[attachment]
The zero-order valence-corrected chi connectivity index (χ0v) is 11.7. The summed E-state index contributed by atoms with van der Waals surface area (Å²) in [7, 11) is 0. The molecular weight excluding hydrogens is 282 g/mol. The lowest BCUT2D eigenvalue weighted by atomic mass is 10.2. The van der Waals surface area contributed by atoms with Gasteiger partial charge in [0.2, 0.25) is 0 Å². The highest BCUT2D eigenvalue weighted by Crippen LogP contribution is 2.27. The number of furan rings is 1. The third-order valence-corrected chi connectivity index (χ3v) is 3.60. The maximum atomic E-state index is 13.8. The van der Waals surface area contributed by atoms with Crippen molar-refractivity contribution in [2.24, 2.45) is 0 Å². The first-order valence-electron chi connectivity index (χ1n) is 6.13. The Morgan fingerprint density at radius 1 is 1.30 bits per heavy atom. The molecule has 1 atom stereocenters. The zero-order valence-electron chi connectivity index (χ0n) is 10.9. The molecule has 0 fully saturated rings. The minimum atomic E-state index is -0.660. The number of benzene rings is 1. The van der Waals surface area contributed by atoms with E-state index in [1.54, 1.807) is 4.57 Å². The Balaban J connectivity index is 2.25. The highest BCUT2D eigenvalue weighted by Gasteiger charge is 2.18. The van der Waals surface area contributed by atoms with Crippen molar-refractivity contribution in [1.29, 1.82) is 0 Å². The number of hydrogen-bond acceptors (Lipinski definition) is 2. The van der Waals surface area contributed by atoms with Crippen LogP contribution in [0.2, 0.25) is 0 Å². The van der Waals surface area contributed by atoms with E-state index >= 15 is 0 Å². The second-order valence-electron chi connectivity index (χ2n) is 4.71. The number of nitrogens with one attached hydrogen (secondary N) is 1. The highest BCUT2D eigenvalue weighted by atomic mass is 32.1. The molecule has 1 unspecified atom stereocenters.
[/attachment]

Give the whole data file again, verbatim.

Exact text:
The zero-order valence-corrected chi connectivity index (χ0v) is 11.7. The summed E-state index contributed by atoms with van der Waals surface area (Å²) in [7, 11) is 0. The molecular weight excluding hydrogens is 282 g/mol. The lowest BCUT2D eigenvalue weighted by atomic mass is 10.2. The van der Waals surface area contributed by atoms with Gasteiger partial charge in [0.2, 0.25) is 0 Å². The highest BCUT2D eigenvalue weighted by Crippen LogP contribution is 2.27. The number of furan rings is 1. The third-order valence-corrected chi connectivity index (χ3v) is 3.60. The maximum atomic E-state index is 13.8. The van der Waals surface area contributed by atoms with Crippen molar-refractivity contribution in [2.24, 2.45) is 0 Å². The first-order valence-electron chi connectivity index (χ1n) is 6.13. The Morgan fingerprint density at radius 1 is 1.30 bits per heavy atom. The molecule has 1 atom stereocenters. The zero-order valence-electron chi connectivity index (χ0n) is 10.9. The molecule has 0 fully saturated rings. The minimum atomic E-state index is -0.660. The number of benzene rings is 1. The van der Waals surface area contributed by atoms with E-state index in [1.54, 1.807) is 4.57 Å². The Balaban J connectivity index is 2.25. The highest BCUT2D eigenvalue weighted by Gasteiger charge is 2.18. The van der Waals surface area contributed by atoms with Crippen molar-refractivity contribution in [1.29, 1.82) is 0 Å². The number of hydrogen-bond acceptors (Lipinski definition) is 2. The van der Waals surface area contributed by atoms with Crippen LogP contribution in [0.2, 0.25) is 0 Å². The van der Waals surface area contributed by atoms with E-state index >= 15 is 0 Å². The second-order valence-electron chi connectivity index (χ2n) is 4.71. The number of nitrogens with one attached hydrogen (secondary N) is 1. The highest BCUT2D eigenvalue weighted by atomic mass is 32.1. The molecule has 1 unspecified atom stereocenters.